An interesting paper of Invesco analyses crypto market structure and shows the incredible investment that has occurred in crypto infrastructure—including the development of regulated custodians, the launch of regulated futures contracts but also the volumes settled and locked into the various blockchains. This led to reduced transaction costs and a market that can absorb relatively important transaction volumes.
Click here to access the full report
To the question of whether crypto can be defined as an asset class regarding the CFA institute framework, the answer is yes. Crypto assets tick all the needed boxes. However, investors should not neglect new risks that come with this new asset class. Even if blockchain technology is considered safe, software bugs can lead to considerable amounts of losses and crypto fundamental analysis is still nascent. Additionally, the current crash, which has some hints of the subprime crisis, is even raising fears of important contagion effects. Yet even traditional asset classes experienced crashes on financial markets, which, at the end, have proven to be beneficial in terms of regulations, liquidity management and processes.
Now that we’ve demonstrated that Crypto can be considered as a new asset class, let’s see what are the different ways or financial instruments that give access to it.
What are the available investable vehicles to a European asset allocator?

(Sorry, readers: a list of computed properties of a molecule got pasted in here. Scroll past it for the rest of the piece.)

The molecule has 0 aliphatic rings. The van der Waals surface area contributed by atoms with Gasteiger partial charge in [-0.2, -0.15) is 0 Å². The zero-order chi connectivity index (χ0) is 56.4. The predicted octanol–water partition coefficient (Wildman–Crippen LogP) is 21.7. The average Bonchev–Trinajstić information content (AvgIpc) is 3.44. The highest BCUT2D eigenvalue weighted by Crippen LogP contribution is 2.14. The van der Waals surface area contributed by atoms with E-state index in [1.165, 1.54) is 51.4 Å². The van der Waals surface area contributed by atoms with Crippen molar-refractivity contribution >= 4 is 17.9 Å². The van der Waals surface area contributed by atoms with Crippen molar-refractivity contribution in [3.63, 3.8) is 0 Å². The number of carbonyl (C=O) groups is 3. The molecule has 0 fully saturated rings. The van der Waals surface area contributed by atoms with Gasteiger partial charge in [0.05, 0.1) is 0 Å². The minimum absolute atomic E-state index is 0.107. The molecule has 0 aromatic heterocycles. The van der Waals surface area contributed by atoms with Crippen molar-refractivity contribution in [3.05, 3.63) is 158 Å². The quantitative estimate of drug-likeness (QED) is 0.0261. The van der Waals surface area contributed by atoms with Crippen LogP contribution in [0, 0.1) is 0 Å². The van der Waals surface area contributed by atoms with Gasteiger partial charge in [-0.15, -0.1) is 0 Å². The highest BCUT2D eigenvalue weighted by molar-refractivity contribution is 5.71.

Thematic Blockchain ETFs:
Even if these instruments are equity ETFs and can’t be considered, strictly speaking, as belonging to crypto asset class (considering that an asset can’t belong to more than an asset class at a time), they give an exposure to the most valuable aspect of crypto assets -its blockchain disruptive technology. They usually include listed companies that either use blockchain technology in their processes or have a minimum turnover generated from it. These instruments combine benefits of potential blockchain adoption to low stock market volatility relative to crypto.
These instruments also avoid crypto custody and fraud problems. One of the most liquid instruments in Europe is the Invesco CoinShares Global Blockchain UCITS.
Single asset ETPs:
These can be either ETPs, ETCs or ETNs and offer direct exposure to a single crypto asset such as Bitcoin. These are good instruments for buy and hold investors, but represent a bet on a single crypto. Investors need to be confident on the potential and future adoption of the specific asset.
Providers of these instruments can be historical financial Asset Managers such as Invesco.
Index and Factor ETPs:
These instruments offer an exposure to a diversified basket of crypto assets avoiding making a bet on a single blockchain or application. More about these strategies in the following article.
Marlene Hassine Konqui & Ahmed Khelifa, CFA